The schedule for the Aberdeen visit commencing 29 January was: Mon Mignon; Tue Tannhäuser; Wed Merry Wives of Windsor; Thu Faust; Fri Queen of Sheba; Sat mat Carmen; Sat eve Trovatore. The company moved south to Dundee the following week, with the same operas, though played in a different order. The one exception was Merry Wives, which was replaced by Cav & Pag.

The cast for the Saturday matinee of Carmen is from a programme in Aberdeen City Library, with details of the following Tuesday's performance confirmed from the Dundee Courier & Argus.


Dundee Reviews

Dundee Advertiser: Thursday, February 8, 1912

Carl Rosa Opera - Bizet's Carmen

'So brisk and moving is the story of Carmen, so picturesque the Spanish costumes, and so instinct with vivacity the score, that even a moderately good rendering never fails to please. With a Don Jose like Mr E C Hedmondt and a company of such all-round excellence as the Carl Rosa, it may be guessed that the artistic and popular results were last night large.

'Miss Phyllis Archibald, a young and promising artist, was a capable Carmen, considered vocally or histrionically.  She coloured the part vividly, and sang with charm, the “Habanera” being a special feature.  As Michaela, Miss Madoline Spicer made a first appearance and displayed a sweet and pleasing voice.  Mr Felix Fleischer, who also was singing for the first time, produces a powerful tone, and won the usual encore for the Toreador's song.  In Don José, Mr Hedmondt has one of his finest roles.  He realises all the possibilities of the character as few others can, while the genuine tenor ring of his voice gives the utmost pleasure.  The other parts and the band and chorus were thoroughly satisfactory.'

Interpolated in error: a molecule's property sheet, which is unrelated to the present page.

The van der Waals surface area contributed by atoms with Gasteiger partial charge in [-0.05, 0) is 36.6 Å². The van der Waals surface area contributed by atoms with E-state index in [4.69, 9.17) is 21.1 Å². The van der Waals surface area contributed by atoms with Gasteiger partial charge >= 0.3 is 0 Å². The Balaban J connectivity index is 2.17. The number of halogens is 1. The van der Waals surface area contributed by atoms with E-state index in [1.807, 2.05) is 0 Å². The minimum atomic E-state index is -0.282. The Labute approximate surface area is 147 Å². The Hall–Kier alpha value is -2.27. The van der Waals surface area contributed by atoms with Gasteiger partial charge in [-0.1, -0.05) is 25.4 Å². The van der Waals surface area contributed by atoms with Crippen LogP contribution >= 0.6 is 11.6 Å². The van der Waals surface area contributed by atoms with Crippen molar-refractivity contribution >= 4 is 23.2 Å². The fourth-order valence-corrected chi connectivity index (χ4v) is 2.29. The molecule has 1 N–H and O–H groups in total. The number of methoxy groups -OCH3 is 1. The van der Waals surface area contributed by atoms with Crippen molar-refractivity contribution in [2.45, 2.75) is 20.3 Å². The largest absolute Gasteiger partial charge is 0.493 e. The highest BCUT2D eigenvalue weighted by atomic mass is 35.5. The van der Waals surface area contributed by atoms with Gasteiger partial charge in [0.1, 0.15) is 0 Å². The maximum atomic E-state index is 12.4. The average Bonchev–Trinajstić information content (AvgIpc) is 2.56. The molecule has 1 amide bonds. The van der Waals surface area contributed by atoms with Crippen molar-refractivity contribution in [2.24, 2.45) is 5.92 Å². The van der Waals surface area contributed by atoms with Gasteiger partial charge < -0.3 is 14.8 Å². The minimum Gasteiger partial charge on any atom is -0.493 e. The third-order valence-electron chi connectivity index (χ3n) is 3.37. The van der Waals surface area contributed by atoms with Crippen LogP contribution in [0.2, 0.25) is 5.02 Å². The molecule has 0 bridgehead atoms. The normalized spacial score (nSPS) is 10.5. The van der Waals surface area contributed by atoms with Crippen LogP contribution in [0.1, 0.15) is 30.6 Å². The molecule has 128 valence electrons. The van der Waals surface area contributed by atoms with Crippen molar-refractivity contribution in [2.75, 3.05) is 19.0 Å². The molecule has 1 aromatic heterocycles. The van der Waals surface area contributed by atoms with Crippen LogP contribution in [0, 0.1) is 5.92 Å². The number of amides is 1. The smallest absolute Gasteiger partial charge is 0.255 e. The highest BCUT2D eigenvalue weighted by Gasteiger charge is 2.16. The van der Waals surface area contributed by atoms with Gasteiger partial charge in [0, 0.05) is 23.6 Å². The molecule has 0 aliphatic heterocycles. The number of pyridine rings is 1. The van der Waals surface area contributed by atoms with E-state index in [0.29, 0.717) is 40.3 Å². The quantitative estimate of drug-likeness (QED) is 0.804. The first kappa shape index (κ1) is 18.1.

(The remainder of the column was devoted to a synopsis of the plot of The Queen of Sheba).


Dundee Courier & Argus: Thursday, February 8, 1912

The Carl Rosa Opera Company - Bizet’s Carmen

 'The audience at Her Majesty’s Theatre last night showed a distinct improvement; still, the house was far from what it ought to have been.

'Bizet’s Carmen is a work of many and varied attractions.  Its story is intense and absorbing, if not elevating, its locale gives scope for picturesqueness of scene and costume, and the music is a perpetual joy and delight.  The score teems with melody and glows with colour; every movement has its own rhythmic beauty and charm.  The brilliant overture, with its irresistible tunefulness and its vigour and dash, gives a magnificent start to the opera, the interest in which culminates in the final scene. The “Toreador’s Song”, the “Flower Song” for Don José, Micaëla’s beautiful ballad, Carmen’s “Habanera” and “Close by the ramparts of Seville”, the tripping Quintette in the second act, and the “Fortune-Telling” Trio in the third act are the most popular and most beautiful of the numbers.